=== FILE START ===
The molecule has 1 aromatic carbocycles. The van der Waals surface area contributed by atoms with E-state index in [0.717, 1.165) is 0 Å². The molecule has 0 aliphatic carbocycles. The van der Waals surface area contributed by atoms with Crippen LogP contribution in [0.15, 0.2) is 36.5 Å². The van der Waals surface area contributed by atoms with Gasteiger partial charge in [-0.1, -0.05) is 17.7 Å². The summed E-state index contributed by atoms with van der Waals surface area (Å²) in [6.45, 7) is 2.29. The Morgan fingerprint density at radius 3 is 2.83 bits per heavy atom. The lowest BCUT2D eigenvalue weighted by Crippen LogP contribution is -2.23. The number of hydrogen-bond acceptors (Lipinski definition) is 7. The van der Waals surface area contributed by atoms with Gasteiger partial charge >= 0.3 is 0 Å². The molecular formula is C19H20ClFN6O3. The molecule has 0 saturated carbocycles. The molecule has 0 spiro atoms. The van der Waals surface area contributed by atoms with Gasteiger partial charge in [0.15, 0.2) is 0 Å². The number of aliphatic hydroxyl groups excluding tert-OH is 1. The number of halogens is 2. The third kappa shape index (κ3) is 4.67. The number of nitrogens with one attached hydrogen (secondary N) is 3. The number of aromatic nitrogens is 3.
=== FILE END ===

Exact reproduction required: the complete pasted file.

The molecule has 1 aromatic carbocycles. The van der Waals surface area contributed by atoms with E-state index in [0.717, 1.165) is 0 Å². The molecule has 0 aliphatic carbocycles. The van der Waals surface area contributed by atoms with Crippen LogP contribution in [0.15, 0.2) is 36.5 Å². The van der Waals surface area contributed by atoms with Gasteiger partial charge in [-0.1, -0.05) is 17.7 Å². The summed E-state index contributed by atoms with van der Waals surface area (Å²) in [6.45, 7) is 2.29. The Morgan fingerprint density at radius 3 is 2.83 bits per heavy atom. The lowest BCUT2D eigenvalue weighted by Crippen LogP contribution is -2.23. The number of hydrogen-bond acceptors (Lipinski definition) is 7. The van der Waals surface area contributed by atoms with Gasteiger partial charge >= 0.3 is 0 Å². The molecular formula is C19H20ClFN6O3. The molecule has 0 saturated carbocycles. The molecule has 0 spiro atoms. The van der Waals surface area contributed by atoms with Gasteiger partial charge in [0.15, 0.2) is 0 Å². The number of aliphatic hydroxyl groups excluding tert-OH is 1. The number of halogens is 2. The third kappa shape index (κ3) is 4.67. The number of nitrogens with one attached hydrogen (secondary N) is 3. The number of aromatic nitrogens is 3.